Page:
I arrived in Baghdad on April 14, 2003, as a news consultant to the ABC investigative team led by veteran correspondent Brian Ross. Before the war, Brian had broadcast a profile of Uday and one of his first stops in Baghdad was at Uday's riverside residence. In the basement of the partially looted house, Bob Baer, another ABC news consultant, made an astounding discovery, the personnel files of the Saddam Fedayeen. We were amazed that the military had not inspected or secured such an obvious location and Ross made that point in his exclusive ABC news report. ABC had no further use for the files; but they had obvious value for the US military, containing as they did the names and addresses of the main resistance to the American occupation. I had thought Ross's story would arouse some interest from the Pentagon but there was no reaction. I then called Paul Wolfowitz's office to see if I could discreetly hand them over to the military. (I was still a professor at the National War College—and therefore an employee of the Defense Department—and wanted to help.) Although we were staying in the Ishtar Sheraton, a hotel guarded by US troops, the deputy secretary of defense could not arrange to pick up these documents before I had to leave the city.
In the three weeks that followed Baghdad's fall, I was able to go unchallenged into sites of enormous intelligence value, including the Foreign Ministry, Uday's house, and a wiretap center right across Firdos Square from the Sheraton. All three had many sensitive documents but even weeks after the takeover, the only people to take an interest in these document caches were looters, squatters (who burned wiretap transcripts for lighting), journalists, Baathists, Iraqi factions looking for dirt on political rivals, and (possibly) agents of countries hostile to the United States. Neither the Pentagon nor the CIA had a workable plan to safeguard and exploit the vast quantities of intelligence that were available for the taking in Iraq's capital. That information might have provided insight into terrorism—the Foreign Ministry documents included names of jihadists who had come into Iraq before the war—and the incipient insurgency.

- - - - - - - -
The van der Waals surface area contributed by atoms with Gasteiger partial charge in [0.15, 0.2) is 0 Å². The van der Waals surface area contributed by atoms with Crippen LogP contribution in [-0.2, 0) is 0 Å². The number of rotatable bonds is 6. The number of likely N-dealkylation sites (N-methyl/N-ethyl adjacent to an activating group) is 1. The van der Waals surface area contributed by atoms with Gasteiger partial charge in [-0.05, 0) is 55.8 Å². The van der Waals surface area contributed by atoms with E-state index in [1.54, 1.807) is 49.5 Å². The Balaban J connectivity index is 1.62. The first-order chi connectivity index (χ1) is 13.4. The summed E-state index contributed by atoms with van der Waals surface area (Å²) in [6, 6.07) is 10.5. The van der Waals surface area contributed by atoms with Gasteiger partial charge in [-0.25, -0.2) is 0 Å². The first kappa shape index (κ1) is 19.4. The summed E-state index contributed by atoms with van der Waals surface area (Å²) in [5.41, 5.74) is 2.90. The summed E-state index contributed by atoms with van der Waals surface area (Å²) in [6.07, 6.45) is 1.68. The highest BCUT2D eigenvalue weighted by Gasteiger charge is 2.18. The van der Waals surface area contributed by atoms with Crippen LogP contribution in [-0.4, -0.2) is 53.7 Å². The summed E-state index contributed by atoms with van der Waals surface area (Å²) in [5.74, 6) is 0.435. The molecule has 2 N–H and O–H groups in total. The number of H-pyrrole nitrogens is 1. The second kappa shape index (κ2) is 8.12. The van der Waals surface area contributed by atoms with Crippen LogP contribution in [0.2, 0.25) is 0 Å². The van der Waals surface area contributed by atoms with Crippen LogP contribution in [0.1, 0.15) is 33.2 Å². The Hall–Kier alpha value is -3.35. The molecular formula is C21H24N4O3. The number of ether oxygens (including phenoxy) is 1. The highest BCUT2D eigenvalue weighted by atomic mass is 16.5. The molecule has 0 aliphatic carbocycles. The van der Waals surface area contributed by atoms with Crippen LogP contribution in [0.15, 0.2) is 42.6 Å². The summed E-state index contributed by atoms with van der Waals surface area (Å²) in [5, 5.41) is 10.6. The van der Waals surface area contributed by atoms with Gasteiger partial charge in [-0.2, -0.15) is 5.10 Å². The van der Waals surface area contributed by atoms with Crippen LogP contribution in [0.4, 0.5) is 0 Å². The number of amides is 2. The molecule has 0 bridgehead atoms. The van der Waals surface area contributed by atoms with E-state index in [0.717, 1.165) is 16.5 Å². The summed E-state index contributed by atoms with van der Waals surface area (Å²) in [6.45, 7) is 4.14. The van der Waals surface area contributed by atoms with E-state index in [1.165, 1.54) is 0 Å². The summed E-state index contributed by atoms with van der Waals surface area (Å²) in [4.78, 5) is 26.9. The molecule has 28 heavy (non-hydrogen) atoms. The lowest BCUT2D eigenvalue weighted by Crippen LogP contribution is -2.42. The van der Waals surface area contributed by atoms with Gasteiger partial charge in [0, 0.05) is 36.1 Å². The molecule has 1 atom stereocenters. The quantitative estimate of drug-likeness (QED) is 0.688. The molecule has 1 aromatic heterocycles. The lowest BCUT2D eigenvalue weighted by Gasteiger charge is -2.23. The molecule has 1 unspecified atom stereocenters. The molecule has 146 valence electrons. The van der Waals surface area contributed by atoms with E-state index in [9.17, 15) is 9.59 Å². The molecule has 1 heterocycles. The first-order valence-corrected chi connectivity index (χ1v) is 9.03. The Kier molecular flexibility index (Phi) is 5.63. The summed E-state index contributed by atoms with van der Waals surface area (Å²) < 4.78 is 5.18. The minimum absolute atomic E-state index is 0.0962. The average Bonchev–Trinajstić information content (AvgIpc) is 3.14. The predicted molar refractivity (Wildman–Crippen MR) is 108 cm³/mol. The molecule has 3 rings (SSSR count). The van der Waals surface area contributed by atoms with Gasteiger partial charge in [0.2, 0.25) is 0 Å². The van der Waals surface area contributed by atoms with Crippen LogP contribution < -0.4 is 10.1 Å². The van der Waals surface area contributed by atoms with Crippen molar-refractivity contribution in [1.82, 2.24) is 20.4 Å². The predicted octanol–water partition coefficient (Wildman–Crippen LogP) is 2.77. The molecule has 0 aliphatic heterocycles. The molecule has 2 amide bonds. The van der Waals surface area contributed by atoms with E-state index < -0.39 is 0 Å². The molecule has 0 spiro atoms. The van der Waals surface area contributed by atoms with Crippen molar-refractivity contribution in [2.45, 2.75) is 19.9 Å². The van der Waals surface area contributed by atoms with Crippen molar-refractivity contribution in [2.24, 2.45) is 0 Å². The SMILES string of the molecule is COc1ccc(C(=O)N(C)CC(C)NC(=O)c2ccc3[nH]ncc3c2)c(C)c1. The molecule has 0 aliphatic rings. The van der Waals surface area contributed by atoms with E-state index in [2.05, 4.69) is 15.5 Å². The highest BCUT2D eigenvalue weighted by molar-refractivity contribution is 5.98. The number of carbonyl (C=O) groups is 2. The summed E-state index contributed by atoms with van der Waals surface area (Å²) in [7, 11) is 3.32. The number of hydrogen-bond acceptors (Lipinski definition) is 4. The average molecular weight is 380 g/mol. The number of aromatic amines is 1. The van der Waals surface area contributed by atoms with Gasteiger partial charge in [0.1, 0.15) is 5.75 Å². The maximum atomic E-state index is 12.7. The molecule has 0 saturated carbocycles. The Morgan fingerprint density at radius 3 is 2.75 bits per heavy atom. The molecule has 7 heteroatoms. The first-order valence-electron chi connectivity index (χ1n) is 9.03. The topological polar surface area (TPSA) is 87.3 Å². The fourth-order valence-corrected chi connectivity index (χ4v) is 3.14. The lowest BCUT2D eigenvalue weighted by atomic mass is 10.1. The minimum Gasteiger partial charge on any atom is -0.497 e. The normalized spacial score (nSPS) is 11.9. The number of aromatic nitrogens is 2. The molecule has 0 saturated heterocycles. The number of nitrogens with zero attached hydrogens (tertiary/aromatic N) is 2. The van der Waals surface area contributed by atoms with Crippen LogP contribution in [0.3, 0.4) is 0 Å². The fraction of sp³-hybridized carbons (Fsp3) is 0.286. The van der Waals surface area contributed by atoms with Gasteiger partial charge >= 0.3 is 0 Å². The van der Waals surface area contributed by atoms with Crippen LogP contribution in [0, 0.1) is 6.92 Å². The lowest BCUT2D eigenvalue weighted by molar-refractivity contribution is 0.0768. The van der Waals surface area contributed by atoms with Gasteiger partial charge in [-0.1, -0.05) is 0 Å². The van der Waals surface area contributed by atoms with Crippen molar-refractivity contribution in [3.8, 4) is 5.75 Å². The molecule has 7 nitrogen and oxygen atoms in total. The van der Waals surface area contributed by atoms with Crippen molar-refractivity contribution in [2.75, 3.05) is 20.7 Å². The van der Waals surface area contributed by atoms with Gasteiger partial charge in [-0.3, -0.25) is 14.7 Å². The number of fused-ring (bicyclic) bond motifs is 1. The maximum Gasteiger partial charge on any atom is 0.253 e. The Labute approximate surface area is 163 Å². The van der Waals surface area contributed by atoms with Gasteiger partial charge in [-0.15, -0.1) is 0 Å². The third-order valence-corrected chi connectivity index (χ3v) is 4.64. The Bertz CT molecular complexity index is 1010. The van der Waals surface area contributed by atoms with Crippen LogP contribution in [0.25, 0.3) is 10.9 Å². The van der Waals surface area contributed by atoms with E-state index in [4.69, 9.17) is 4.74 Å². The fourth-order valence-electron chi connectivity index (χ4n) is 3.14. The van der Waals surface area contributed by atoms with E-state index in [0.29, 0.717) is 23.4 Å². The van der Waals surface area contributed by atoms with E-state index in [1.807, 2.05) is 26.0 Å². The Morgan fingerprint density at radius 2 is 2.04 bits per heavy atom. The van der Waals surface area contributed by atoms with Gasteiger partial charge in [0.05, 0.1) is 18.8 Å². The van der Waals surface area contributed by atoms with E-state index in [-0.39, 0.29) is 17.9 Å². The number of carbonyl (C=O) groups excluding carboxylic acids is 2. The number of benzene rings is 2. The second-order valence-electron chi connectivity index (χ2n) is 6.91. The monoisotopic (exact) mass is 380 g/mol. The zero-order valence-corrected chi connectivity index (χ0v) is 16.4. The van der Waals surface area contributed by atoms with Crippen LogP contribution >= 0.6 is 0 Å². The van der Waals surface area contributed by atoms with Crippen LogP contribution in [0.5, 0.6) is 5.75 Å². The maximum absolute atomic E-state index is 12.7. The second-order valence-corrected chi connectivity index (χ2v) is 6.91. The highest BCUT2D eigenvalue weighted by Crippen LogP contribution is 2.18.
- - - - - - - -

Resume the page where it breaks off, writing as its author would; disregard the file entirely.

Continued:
As we now know, Donald Rumsfeld's Pentagon had no plan to secure any part of Baghdad. It allowed looters to destroy Iraq's governmental infrastructure and to steal thousands of tons of high explosives, weapons, and radioactive materials. And it had no coherent plan for Iraq's postwar governance. Gordon and Trainor retell very clearly the now familiar story (at least to readers of The New York Review) of the Bush administration's cavalier approach to postwar issues, but they also provide stunning insights into one key aspect of the postwar failure: the decision to invade Iraq with too few troops.
Reading this, I was struck by a thought, not terribly profound, but perhaps true, nevertheless. The Cheneyites treated Iraq and specifically Iraqi governance with the contempt they have for the US government, but are unable to fully exercise because the institutions here are still (barely) withstanding their attempts to break them down. Why should these bullies and braggarts have given a single moment of thought to the dull, mundane needs of ordinary state bureaucracy - water bills, street sanitation, records keeping - when they don't give a fig about such things at home? They only want the root 'em-toot 'em, rip-roaring, guns-a-blazin' fun stuff.
The parts of the US government that they want to destroy or neglect a la Grover Norquist (Be honest, do *you* think Grover Norquist is a hysterical blue furry man with really long floppy arms? I knew you did...) are what they turned their backs on in Iraq, too. They do not believe that ordinary bureaucracy can offer them anything of worth, so they pointedly ignored the very things that might have allowed something resembling normalcy to persist in the country.